Mean Stress Effect in Stress-Life for Hard Steels
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The work in this thesis examines the effect of mean stress on the fatigue behaviour of very hard (Rockwell C 60) steels (AISI 8822, 8620, 9310, and cold-worked pre-stressing wire). In the mean stress tests, the minimum stress in the fatigue cycle was varied from test to test over a range from -1200 MPa to a value approaching the true fracture stress of each material. The results are not adequately explained by current theories for the effect of mean stress on fatigue behaviour in the region of compressive mean stresses. All current theories suggest that the maximum stress at the fatigue limit decreases with decreasing minimum stress. The results of this study shows that instead of continuing to decrease with decreasing minimum stress the maximum stress at the fatigue limit remains constant indicating an insensitivity to the minimum stress in the fatigue cycle for minimum stresses below the value in a fully reversed fatigue test. The theory proposed by the author corrects this error by maintaining the maximum stress at the fatigue limit constant with decreasing minimum stress in the region of negative mean stresses. The results are of interest to designers of components in which high negative residual stresses are introduced into materials hardened by, for example, carburizing, nitriding, or induction hardening to improve the fatigue strength of components. The present work allows considerably higher design stresses for operating stresses in the negative mean stress region than previous theories permit.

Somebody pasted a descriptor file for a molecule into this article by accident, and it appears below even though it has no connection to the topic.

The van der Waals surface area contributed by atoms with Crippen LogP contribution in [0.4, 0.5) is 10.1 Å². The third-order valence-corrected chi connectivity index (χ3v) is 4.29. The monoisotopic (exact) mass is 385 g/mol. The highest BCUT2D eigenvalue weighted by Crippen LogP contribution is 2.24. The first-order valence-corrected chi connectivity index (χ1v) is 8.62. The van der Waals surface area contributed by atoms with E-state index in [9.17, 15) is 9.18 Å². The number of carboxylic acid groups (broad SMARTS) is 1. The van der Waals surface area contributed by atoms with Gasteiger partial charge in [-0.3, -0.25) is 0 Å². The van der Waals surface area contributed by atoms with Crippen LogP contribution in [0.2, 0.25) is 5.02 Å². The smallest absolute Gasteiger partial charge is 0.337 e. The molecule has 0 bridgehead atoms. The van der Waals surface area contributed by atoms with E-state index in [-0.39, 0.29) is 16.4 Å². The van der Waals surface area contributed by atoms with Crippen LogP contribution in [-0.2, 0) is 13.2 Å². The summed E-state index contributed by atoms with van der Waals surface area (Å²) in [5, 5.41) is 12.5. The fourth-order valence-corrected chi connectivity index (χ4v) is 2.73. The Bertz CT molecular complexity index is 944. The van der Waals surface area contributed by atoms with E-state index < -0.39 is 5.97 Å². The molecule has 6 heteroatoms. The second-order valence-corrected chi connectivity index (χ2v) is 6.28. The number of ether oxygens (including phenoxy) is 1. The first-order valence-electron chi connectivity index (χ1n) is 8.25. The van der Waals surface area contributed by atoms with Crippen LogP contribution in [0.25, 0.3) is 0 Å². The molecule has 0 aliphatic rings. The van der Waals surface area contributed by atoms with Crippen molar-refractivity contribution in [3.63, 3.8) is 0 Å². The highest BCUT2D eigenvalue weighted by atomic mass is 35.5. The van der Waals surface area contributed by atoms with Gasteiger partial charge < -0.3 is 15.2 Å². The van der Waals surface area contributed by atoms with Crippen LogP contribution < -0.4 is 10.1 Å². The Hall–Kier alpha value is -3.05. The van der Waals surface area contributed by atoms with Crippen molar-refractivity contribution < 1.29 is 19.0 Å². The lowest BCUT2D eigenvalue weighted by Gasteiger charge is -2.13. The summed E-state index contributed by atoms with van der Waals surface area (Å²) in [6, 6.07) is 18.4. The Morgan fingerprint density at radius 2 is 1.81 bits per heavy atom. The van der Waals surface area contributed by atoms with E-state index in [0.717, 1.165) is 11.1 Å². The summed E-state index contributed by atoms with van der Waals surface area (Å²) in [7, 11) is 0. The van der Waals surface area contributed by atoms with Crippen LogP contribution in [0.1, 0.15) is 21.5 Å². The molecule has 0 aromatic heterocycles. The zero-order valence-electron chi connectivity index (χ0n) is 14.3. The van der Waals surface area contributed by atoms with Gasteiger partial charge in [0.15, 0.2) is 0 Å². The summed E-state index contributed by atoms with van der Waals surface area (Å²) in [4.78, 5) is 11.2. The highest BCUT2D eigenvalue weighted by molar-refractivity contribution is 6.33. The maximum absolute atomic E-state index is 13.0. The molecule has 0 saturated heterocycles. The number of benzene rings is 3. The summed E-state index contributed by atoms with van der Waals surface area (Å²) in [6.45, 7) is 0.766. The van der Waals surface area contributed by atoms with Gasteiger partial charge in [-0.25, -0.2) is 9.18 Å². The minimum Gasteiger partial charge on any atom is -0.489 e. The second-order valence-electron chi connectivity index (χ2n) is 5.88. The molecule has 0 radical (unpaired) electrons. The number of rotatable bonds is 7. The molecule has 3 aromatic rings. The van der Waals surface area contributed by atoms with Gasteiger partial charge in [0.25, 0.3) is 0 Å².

Cite this version of the work
Diogo Gaia da Silva (2017). Mean Stress Effect in Stress-Life for Hard Steels. UWSpace. http://hdl.handle.net/10012/11976